Bede the Venerable on the Old Testament Prohibition of Images

Bede the Venerable ca. 673-735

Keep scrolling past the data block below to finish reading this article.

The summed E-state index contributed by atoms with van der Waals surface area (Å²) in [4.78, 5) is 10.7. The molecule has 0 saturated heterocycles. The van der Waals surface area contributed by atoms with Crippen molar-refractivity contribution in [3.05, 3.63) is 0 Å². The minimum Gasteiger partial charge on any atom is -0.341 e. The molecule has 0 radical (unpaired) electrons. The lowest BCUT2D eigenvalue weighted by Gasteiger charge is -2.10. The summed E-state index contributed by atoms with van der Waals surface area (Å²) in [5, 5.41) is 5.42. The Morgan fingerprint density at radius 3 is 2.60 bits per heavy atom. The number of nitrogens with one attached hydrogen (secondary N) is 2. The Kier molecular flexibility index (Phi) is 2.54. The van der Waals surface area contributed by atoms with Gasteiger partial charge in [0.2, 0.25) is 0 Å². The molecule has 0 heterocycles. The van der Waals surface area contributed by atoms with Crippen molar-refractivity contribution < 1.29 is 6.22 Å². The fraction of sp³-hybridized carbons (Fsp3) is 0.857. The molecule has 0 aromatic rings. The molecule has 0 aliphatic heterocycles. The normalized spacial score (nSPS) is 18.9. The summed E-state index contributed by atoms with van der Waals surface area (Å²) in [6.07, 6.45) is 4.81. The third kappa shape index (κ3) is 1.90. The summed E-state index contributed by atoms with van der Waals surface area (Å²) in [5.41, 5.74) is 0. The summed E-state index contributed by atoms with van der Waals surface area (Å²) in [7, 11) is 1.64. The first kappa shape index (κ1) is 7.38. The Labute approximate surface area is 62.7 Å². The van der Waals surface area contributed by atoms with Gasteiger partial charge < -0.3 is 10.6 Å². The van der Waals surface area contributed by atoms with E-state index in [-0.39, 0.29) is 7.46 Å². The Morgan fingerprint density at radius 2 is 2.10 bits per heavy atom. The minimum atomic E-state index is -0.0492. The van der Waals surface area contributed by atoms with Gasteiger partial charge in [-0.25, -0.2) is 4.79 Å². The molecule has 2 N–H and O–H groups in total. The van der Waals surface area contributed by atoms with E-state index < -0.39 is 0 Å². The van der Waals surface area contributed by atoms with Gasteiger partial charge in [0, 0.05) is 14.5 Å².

[I]f we examine the words of the law more carefully, perhaps it will become apparent that it is not making images of objects or animals that is forbidden. Rather what is entirely prohibited is making them for the purpose of idolatry. Finally, as the Lord on the holy mountain was about to say, You shall not make for yourself a carved thing, He first said, You shall not have strange gods before me, and then added, You shall not make for yourself a carved thing, or the likeness of anything that is in heaven above, or in the earth beneath, or of those things that are in the waters under the earth; and He concluded as follows: You shall not adore them or serve them. (Ex 20:3–5) These words are a clear statement that what people are forbidden to make are those images which the impious are in the habit of making for the worship of alien gods and which the gentiles have misguidedly devised for service and worship. Moreover, in my opinion, no prescription of the divine law forbids making these; otherwise even the Lord in response to the Pharisees who put him to the test on rendering to Caesar the coin of tribute on which, they said, Caesar’s name and image was depicted, would certainly not have said the words, Render to Caesar what are Caesar’s and to God what are God’s. Rather he would have corrected their error and said, ‘It is not lawful for you in the minting of your gold to make the image of Caesar because the divine law forbids such sculpture.’ For when the coin of tribute was shown him, it would have been an opportunity for him to say so, if Caesar’s image had been misrepresented upon it for purposes of idolatry and not rather in token of his royal authority. (On the Temple, Bk.2:19.11)

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